EPA pushes for more coal-fired power under Trump Administration

The Trump administration has eased Obama era provisions of

the Clean Air Act of 2015.

A new proposal carved out by the Environmental Protection Agency (EPA), might be the jumpstart some companies looking for more energy independence may be craving.

During a recent press conference held at the Environmental Protection Agency, acting EPA administrator, Andrew Wheeler, a former coal lobbyist, announced more rollback regulations on coal-fired power plants. The revised “New Source Performance Standards” (NSPS), a provision under the Clean Air Act, established in 2015, would loosen an Obama-era restriction on how much carbon dioxide new coal power plants would be able to emit and could potentially rescind the requirement for new coal plants to install carbon capture technologies – a method Wheeler believed, to be costly and disingenuous.

“Consistent with President Trump’s executive order promoting energy independence, EPA’s proposal would rescind excessive burdens on America’s energy providers and level the playing field so that new energy technologies could be a part of America’s future,” said Wheeler. “By allowing the genius of the private sector to work, we can keep American energy reliable and abundant.”

If the new proposal, signed Dec. 6 passes, coal plant emissions could be relaxed from the previous limit of 1,400 pounds of carbon dioxide per megawatt-hour, to 1,900.

During the EPA conference, the National Black Chamber of Commerce president, Harry Alford, also in support of the agency’s new proposal, gave way to a recent study, conducted by the NBCC, surrounding the 2015 Clean Power Plan.

“The last administration’s war on coal was poised in increased spending cost, having negative impacts on low income groups and minorities, including individuals, families and minority-owned businesses,” Alford stated. “In fact, the NBCC did a study on the impacts on the so called ‘Clean Power Act,’ and found that the rule alone, would have increased Black poverty by 23 percent and spending poverty by 26 percent, resulting in cumulative job losses of seven million for Blacks and 12 million for Hispanics.”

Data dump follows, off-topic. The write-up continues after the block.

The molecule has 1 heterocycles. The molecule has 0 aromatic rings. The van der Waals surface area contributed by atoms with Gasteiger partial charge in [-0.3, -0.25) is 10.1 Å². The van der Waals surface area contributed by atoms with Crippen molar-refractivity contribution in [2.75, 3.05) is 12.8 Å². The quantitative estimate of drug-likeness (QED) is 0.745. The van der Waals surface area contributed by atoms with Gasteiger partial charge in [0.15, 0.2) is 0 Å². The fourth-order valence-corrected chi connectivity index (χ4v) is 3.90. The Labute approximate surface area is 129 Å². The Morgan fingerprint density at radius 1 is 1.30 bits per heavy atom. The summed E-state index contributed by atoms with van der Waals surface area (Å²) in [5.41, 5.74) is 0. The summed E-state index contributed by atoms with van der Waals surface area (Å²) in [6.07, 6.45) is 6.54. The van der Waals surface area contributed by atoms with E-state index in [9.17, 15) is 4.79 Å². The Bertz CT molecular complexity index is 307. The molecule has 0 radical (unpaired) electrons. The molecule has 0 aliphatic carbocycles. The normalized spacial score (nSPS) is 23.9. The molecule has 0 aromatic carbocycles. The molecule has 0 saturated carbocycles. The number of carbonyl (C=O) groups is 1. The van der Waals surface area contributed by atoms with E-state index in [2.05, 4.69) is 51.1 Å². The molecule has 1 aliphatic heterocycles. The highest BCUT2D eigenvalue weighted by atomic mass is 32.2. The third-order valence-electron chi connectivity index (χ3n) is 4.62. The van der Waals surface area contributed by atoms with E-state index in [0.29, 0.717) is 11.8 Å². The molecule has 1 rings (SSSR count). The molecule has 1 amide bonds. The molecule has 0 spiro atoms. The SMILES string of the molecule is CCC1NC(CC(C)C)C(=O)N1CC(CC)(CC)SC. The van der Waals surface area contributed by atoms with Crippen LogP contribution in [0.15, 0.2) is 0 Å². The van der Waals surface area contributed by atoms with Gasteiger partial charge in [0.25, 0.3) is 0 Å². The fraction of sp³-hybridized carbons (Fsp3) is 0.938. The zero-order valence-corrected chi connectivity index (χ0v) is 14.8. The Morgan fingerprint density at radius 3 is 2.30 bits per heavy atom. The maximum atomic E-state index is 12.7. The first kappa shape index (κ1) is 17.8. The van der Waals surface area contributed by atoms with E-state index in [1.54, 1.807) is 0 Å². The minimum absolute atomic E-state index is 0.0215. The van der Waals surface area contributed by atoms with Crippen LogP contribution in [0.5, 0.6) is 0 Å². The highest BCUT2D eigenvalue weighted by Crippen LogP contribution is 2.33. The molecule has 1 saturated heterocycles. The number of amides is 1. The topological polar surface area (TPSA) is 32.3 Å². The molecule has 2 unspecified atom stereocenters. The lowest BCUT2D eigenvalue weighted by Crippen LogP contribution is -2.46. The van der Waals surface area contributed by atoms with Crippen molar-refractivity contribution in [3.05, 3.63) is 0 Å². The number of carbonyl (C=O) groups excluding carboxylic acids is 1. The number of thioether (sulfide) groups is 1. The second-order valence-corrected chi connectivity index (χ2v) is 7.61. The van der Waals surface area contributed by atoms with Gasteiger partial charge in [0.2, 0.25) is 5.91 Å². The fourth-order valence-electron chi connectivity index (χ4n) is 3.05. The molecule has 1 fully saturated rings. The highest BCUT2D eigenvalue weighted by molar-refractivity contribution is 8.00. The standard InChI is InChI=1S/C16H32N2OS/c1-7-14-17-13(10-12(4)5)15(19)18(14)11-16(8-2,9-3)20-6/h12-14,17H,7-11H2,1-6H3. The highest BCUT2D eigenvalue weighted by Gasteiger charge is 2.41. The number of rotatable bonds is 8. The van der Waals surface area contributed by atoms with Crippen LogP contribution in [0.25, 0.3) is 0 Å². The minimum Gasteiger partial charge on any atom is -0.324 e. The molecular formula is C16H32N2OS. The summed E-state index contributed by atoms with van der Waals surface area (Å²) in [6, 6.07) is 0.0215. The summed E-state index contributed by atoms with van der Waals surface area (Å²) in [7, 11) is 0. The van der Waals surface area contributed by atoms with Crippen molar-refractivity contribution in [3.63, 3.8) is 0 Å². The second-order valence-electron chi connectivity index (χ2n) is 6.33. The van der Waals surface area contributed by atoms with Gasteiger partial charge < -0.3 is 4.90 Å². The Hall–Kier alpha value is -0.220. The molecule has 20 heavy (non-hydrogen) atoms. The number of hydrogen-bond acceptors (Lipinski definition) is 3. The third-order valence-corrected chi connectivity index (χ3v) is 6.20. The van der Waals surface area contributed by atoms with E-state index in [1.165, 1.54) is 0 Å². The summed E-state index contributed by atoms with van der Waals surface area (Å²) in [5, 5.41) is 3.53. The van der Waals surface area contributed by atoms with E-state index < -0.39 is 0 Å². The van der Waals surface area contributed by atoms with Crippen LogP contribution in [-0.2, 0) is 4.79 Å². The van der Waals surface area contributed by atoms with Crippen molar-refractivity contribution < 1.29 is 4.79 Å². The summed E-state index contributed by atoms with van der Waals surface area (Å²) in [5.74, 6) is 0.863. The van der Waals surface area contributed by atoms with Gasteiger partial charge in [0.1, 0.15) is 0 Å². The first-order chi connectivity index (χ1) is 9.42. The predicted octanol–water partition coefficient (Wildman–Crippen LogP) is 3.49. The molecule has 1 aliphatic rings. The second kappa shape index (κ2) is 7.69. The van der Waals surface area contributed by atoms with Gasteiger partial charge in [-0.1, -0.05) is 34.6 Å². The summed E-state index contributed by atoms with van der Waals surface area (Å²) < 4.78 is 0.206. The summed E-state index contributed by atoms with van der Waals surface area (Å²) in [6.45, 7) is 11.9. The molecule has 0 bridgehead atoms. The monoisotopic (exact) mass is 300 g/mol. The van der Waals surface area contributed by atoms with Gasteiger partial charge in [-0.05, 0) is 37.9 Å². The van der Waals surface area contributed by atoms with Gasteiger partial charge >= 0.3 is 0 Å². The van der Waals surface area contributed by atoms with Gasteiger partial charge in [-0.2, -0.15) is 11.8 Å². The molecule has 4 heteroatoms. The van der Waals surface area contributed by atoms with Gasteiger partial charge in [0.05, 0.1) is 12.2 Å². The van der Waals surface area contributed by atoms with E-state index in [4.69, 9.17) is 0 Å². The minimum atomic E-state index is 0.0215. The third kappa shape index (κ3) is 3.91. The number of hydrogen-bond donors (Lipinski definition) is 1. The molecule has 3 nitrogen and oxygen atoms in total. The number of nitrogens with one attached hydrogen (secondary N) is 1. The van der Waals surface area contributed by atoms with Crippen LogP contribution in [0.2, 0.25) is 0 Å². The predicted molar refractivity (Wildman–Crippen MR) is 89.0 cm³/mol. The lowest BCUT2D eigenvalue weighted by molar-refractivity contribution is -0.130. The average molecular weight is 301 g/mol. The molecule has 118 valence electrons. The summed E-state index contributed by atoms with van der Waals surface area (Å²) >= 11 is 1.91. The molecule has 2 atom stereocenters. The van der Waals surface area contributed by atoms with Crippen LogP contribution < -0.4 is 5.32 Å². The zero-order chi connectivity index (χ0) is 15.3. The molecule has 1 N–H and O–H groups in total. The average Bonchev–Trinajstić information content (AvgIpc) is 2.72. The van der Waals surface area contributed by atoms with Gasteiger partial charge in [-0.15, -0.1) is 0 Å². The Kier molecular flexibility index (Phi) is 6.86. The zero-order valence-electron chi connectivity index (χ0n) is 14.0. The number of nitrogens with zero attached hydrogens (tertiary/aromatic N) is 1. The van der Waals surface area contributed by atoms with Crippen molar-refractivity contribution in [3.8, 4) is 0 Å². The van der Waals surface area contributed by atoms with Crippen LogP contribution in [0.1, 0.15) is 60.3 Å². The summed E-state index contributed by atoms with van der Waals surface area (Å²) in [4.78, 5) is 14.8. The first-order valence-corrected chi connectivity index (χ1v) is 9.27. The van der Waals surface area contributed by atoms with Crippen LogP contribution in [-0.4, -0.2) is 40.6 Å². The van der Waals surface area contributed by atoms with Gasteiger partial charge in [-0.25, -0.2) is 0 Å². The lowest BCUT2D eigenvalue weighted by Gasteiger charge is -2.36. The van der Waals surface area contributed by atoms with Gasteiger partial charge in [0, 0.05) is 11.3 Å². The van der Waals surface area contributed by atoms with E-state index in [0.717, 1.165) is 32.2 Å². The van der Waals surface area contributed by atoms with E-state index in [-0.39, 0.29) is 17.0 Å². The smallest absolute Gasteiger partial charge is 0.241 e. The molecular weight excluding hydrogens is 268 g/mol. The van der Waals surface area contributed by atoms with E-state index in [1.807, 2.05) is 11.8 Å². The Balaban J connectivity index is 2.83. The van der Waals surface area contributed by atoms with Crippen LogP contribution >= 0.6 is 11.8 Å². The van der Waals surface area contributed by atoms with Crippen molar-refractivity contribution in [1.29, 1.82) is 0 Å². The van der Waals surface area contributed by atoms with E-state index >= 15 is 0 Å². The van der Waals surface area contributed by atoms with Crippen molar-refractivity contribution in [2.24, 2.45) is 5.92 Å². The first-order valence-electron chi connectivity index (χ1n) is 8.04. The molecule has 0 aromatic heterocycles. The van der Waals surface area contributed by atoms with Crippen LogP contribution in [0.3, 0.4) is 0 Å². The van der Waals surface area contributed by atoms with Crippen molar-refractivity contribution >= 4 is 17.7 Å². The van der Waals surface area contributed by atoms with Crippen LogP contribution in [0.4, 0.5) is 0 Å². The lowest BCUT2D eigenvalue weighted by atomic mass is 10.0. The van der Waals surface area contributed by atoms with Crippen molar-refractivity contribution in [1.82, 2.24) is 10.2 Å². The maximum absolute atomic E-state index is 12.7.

Heavily believing in the benefits that these new energy practices could bring to minority-owned businesses, the NBCC president also went on to pen an open letter, further expressing his views on the use of coal energy.

“Every now and then we, Congress, gets it right. When I worked at Procter and Gamble, we practiced a management tool known as “Management by Objectives–MBO.” The Clean Air Act is an example of that,” Alford wrote. “When things go wrong, we have a common ‘boogeyman’ known as ‘Climate Change,’ Alford said. “In a way, it is like how the singer Stevie Wonder explained, ‘Superstition – when you believe in things you don’t understand; you suffer. Superstition ain’t the way.’”

However, despite all of these claims, many organizations such as the American Public Health Association, the NAACP and the Hip-Hop Caucus, strongly disagreed.

“Wheeler's pollution rule rollback is yet another example of the Trump Administration putting polluter profits ahead of the American people, especially low-income communities and communities of color,” senior vice president of Climate, Environmental Justice and Community Revitalization for the Hip-Hop Caucus, Mustafa Santiago Ali said. “Solar and wind are the fastest growing sources of energy and jobs in our country and provide cheaper, more affordable energy for our homes and businesses. And with 68 percent of African-Americans and 40 percent of Latinos living within 30 miles of a coal-fired power plant, the carbon pollution combined with the other toxic chemicals these plants bring to our communities is absolutely unacceptable.”

The Rev. Ambrose Carroll, founder of Green the Church (GTC), a coalition of Black churches devoted to expanding their environmental and economic footprints nationwide, also spoke out in opposition to the new EPA proposal.

“One of the main goals of GTC is to promote environmental and economic resilience, while empowering churches across the nation to develop practical solutions toward economic and environmental issues affecting the Black community,” said Carroll, also vice president of the California State Baptist Convention. “I don’t believe what the EPA or the NBCC has stated is valid, simply on the standpoint of what is ethical and righteous. My mother, who lives in Freeport, La., where their contaminated tap water still catches on fire, currently suffers from cancer. The views expressed by the EPA and the NBCC, I believe, are not in line with the ethics of the Black church, or the history or legacy of African-Americans in this country. While it is important to make money, there still has to be a balance between capital and ethics … If we continue to dig for dead things to energize our lives, then we will continue to die.”

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